Paying your Au Pair her or his weekly stipend, on time and at the right amount, is critically important for sustaining a good au pair-host parent relationship.
Your Au Pair is working hard at a real job, and s/he is earning that stipend. Plus, s/he probably has a lot of plans for using this money during their adventure.
Host Parents should should follow these 5 rules for paying their Au Pair’s stipends:
- Pay your Au Pair on a weekly basis. Not monthly, not ahead of time, not late.
- Have a regular day to pay your Au Pair. Make it easier for her or him to keep to a budget and not feel anxious about money.
- Have some form of receipt — either a note on a calendar, a memo in a bank statement, or an actual receipt. You NEVER want to have a disagreement over whether or not your au pair has been paid.
- Round up to the nearest $5, but don’t go over that.
(I know folks disagree. More on the issue of ’rounding up’ in the next post. Don’t hijack this thread!)
- Acknowledge your Au Pair’s hard work and say thank you when you give him/her the stipend.
Make paying the stipend easy for you, and do it in a way that reinforces your au pair-host parent relationship.
Because life is messy, and paying our au pairs requires us to acknowledge the ’employer’ part of our host parent role, it’s not always easy to pay your au pair regularly, enthusiastically, and without any awkwardness.
I personally found it uncomfortable to hand cash to my au pairs when it was time to give them their stipends. I went to all sorts of trouble doing things like having extra cash hidden in a drawer so I always had enough, to paying them early so I wouldn’t be late, to leaving cash with a note on the kitchen counter as I ran off to work because I was embarrassed, all to avoid the feeling that our relationship was ultimately about the job, and not also the caring.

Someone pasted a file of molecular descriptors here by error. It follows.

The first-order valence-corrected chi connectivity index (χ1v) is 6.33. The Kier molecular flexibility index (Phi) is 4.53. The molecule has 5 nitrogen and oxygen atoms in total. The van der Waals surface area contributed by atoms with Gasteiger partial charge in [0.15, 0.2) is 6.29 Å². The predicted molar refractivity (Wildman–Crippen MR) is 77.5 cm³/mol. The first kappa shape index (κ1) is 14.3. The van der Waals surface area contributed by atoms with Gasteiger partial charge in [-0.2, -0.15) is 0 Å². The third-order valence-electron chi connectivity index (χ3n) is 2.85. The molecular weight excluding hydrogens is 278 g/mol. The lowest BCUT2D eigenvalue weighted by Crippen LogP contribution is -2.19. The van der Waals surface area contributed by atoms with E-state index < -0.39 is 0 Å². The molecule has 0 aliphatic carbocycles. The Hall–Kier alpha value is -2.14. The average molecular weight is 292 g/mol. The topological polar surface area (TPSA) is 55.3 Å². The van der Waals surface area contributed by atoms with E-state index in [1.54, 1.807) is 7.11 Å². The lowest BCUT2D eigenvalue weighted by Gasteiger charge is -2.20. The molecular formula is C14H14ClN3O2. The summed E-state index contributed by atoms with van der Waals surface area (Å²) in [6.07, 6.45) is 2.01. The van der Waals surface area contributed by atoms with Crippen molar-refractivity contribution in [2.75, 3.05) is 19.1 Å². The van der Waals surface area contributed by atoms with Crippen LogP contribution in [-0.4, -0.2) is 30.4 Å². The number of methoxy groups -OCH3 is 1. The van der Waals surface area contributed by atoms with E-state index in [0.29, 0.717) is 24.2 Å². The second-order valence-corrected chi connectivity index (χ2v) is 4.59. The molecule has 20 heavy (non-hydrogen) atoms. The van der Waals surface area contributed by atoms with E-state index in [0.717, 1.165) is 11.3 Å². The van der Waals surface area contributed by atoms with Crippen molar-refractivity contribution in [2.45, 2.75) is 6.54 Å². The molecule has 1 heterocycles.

Everybody has a way that they manage their family finances.
We’ve always used cash for daily and weekly family finances, even though handing people cash makes me feel like an ATM. Now that I have teens who get allowances, need lunch money, have to buy friends’ birthday presents, and whatnot, I find myself doing what I call the ‘suburban mom dip’, where my hand goes from my wallet to my child’s paw over and over.
Just this week we got the girls their own debit cards for their monthly allowances, so no more worries about whether I have a stack of $5’s in my sock drawer. Still, I’m a little concerned about how they’ll manage their budgets without the actual cash to remind them what they are spending.
Each method for paying your au pair has its benefits and drawbacks:
+ Easy to use, requires no electronic ‘set up’ or bank account
– HP has to have enough of it, in the right amount, at the right time, does not come with its own receipt
+ Checks are easy for HP, offer everyone a record that the stipend has been paid
– Checks are harder to cash (often requiring a bank account), sometimes get lost
3. Debit Card
+ Easy to transfer, offers a record, manageable with apps
– Goes straight to spending thus making it harder for your au pair to save
4. Electronic Transfer
+ Easy to automate, offers a record, goes into a bank account that can be managed by the Au Pair, manageable with apps
– Requires a bank account, must be exchanged into cash or payment mode
Note: I don’t think that Bitcoin is approved by the State Dept. as a medium for paying Au Pair stipends.
Whether you use envelopes stuffed with $5 bills or smartphone apps that slice and dice who gets what, your system should work for both you and your au pair.
Some au pairs want to be able to save their money in a bank account, or even transfer money back home electronically, so they may have a preference for hard cash or for e-cash. There may also be some concerns about bank fees, ATM access, and so on that you’ll need to consider.
The technologies of paying may vary, but one thing stay constant:
Paying the stipend on time and in full is the Host Parents’ responsibility.